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Kumamoto Prefecture

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Title: Kumamoto Prefecture  
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Subject: Minamata disease, Hisatsu Orange Railway, Kuma, Kumamoto, Oguni, Kumamoto, Takamori, Kumamoto
Collection: Kumamoto Prefecture, Kyushu Region, Prefectures of Japan
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Kumamoto Prefecture

Kumamoto Prefecture
熊本県
Prefecture
Japanese transcription(s)
 • Japanese 熊本県
 • Rōmaji Kumamoto-ken
Official logo of Kumamoto Prefecture
Symbol of Kumamoto Prefecture
Location of Kumamoto Prefecture
Country Japan
Region Kyushu
Island Kyushu
Capital Kumamoto
Government
 • Governor Ikuo Kabashima
Area
 • Total 7,404.14 km2 (2,858.75 sq mi)
Area rank 16th
Population (May 1, 2011)
 • Total 1,812,255
 • Rank 23rd
 • Density 244.76/km2 (633.9/sq mi)
ISO 3166 code JP-43
Districts 9
Municipalities 45
Flower Gentian (Gentiana scabra var. buergeri)
Tree Camphor tree (Cinnamomum camphora)
Bird Eurasian skylark (Alauda arvensis)
Website .jp.kumamoto.prefwww

Kumamoto Prefecture (熊本県 Kumamoto-ken) is a prefecture of Japan located on the island of Kyushu.[1] The capital is the city of Kumamoto.[2]

Contents

  • History 1
  • Geography 2
    • Cities 2.1
    • Towns and villages 2.2
    • Mergers 2.3
  • Demographics 3
  • Economy 4
    • Tourism 4.1
  • Education 5
    • University 5.1
  • Transportation 6
    • Rail 6.1
    • Tramway 6.2
    • Road 6.3
      • Expressways and toll roads 6.3.1
      • National highways 6.3.2
    • Ports 6.4
      • Ferry routes 6.4.1
    • Airport 6.5
  • Sports 7
  • Sister cities 8
  • Notable people 9
  • Notes 10
  • References 11
  • External links 12

History

Historically the area was called Higo Province; and the province was renamed Kumamoto during the Meiji Restoration.[3] The creation of prefectures was part of the abolition of the feudal system. The current Japanese orthography for Kumamoto literally means "bear root/origin", or "origin of the bear".

Geography

Map of Kumamoto Prefecture showing municipal boundaries

Kumamoto Prefecture is in the center of Kyūshū, the southernmost of the four major Japanese islands. It is bordered by the Ariake inland sea and the Amakusa archipelago to the west, Fukuoka Prefecture and Ōita Prefecture to the north, Miyazaki Prefecture to the east, and Kagoshima Prefecture to the south.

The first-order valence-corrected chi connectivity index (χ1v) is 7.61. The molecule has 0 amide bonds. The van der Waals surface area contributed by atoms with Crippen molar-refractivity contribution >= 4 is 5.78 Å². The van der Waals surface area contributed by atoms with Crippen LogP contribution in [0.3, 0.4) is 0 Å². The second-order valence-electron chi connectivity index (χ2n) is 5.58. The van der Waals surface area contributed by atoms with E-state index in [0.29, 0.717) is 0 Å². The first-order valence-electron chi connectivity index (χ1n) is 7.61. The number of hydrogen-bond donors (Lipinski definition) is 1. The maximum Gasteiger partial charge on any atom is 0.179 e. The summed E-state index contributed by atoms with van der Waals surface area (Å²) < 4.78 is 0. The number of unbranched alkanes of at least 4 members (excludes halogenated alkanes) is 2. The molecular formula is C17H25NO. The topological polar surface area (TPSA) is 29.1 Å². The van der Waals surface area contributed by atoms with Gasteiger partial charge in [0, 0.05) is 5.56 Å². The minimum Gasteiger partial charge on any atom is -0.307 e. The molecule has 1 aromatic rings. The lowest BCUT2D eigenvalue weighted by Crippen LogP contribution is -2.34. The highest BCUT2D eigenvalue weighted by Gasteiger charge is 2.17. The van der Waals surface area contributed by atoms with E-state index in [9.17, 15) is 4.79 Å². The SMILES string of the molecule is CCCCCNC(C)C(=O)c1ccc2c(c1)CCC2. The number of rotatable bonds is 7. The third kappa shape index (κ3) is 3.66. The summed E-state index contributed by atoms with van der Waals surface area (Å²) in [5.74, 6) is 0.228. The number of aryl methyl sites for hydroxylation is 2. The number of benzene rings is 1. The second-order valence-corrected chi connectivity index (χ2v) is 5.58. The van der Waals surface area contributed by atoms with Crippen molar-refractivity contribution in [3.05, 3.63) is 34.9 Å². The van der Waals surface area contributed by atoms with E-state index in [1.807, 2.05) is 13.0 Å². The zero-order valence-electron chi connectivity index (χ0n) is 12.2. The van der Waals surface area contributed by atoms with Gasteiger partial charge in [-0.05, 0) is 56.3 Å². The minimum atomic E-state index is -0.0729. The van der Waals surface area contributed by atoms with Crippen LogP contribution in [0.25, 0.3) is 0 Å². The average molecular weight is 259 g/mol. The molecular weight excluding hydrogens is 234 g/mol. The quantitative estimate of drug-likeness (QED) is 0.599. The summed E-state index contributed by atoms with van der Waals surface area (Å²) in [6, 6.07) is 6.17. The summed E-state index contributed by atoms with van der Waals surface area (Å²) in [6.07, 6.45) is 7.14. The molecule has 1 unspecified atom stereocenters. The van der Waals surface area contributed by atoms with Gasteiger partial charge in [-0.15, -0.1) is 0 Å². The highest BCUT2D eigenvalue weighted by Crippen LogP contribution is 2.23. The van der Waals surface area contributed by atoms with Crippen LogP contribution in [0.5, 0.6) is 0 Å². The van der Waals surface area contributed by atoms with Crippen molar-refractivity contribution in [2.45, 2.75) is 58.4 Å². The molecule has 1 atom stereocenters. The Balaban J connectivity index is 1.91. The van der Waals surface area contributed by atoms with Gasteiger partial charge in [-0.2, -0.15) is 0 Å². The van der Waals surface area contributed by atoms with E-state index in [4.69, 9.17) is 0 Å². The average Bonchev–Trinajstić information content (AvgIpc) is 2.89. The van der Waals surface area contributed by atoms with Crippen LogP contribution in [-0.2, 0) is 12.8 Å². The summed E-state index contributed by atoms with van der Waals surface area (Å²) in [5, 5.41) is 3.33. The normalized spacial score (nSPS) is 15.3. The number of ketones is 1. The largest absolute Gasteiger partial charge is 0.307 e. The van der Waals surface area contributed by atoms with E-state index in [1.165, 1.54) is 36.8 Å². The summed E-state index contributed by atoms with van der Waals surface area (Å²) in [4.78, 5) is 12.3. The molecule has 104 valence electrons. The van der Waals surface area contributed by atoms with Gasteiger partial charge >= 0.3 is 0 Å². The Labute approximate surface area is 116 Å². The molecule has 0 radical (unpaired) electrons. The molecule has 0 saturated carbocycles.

Mt. Aso (1592 m), an extensive active volcano, is in the east of Kumamoto Prefecture. This volcano is located at the centre of the Aso caldera.

As of March 31, 2008, 21% of the total land area of the prefecture was designated as natural parks: the Aso Kujū and Unzen-Amakusa National Parks; Kyūshū Chūō Sanchi and Yaba-Hita-Hikosan Quasi-National Parks; and Ashikita Kaigan, Itsuki Gokanoshō, Kinpōzan, Misumi-Ōyano Umibe, Okukuma, Shōtaisan, and Yabe Shūhen Prefectural Natural Parks.[4]

Cities

Fourteen cities are located in Kumamoto Prefecture:

Kumamoto City
Aso City

Towns and villages

These are the towns and villages in each district:

Itsuki Village

Mergers

Demographics

The population is 1,812,255. The prefecture ranks 23rd in Japan. The population density is 244.76 people per square kilometer.

Economy

Tsūjun Bridge in Yamato, Kamimashiki

There is a Honda automobile plant.

Tourism

Education

University

Transportation

Rail

Tramway

Road

Expressways and toll roads

National highways

Ports

Ferry routes

Airport

Sports

Roasso Kumamoto franchise stadium in KKWing of Kumamoto

These sports teams are based in the prefecture:

  • Professional:
  • Amateur:
    • Kumamoto Golden Larks - regional baseball

Sister cities

Kumamoto Prefecture is the 'sister state/prefecture' of Montana in the United States.

Notable people

Kumamoto is the birthplace of Hollywood actor Tetsu Komai, filmmaker Kazuaki Kiriya, J-pop artist Kimeru, J-pop singer Yuri Masuda, as well as J-Pop musician Tomiko Van, author of One Piece Eiichiro Oda, Takarazuka Revue actress Yu Todoroki, and contemporary artist Tetsuya Noda.

Notes

  1. ^ Nussbaum, Louis-Frédéric. (2005). "Kumamoto prefecture" in , p. 572Japan Encyclopedia, p. 572, at Google Books.
  2. ^ Nussbaum, "Kumamoto" in p. 572, p. 572, at Google Books.
  3. ^ Nussbaum, "Provinces and prefectures" in p. 780, p. 780, at Google Books.
  4. ^

References

  • Nussbaum, Louis-Frédéric and Käthe Roth. (2005). Japan encyclopedia. Cambridge: Harvard University Press. ISBN 978-0-674-01753-5; OCLC 58053128

External links

  • Official website
  • National Archives of Japan ... Kumamoto map (1891)

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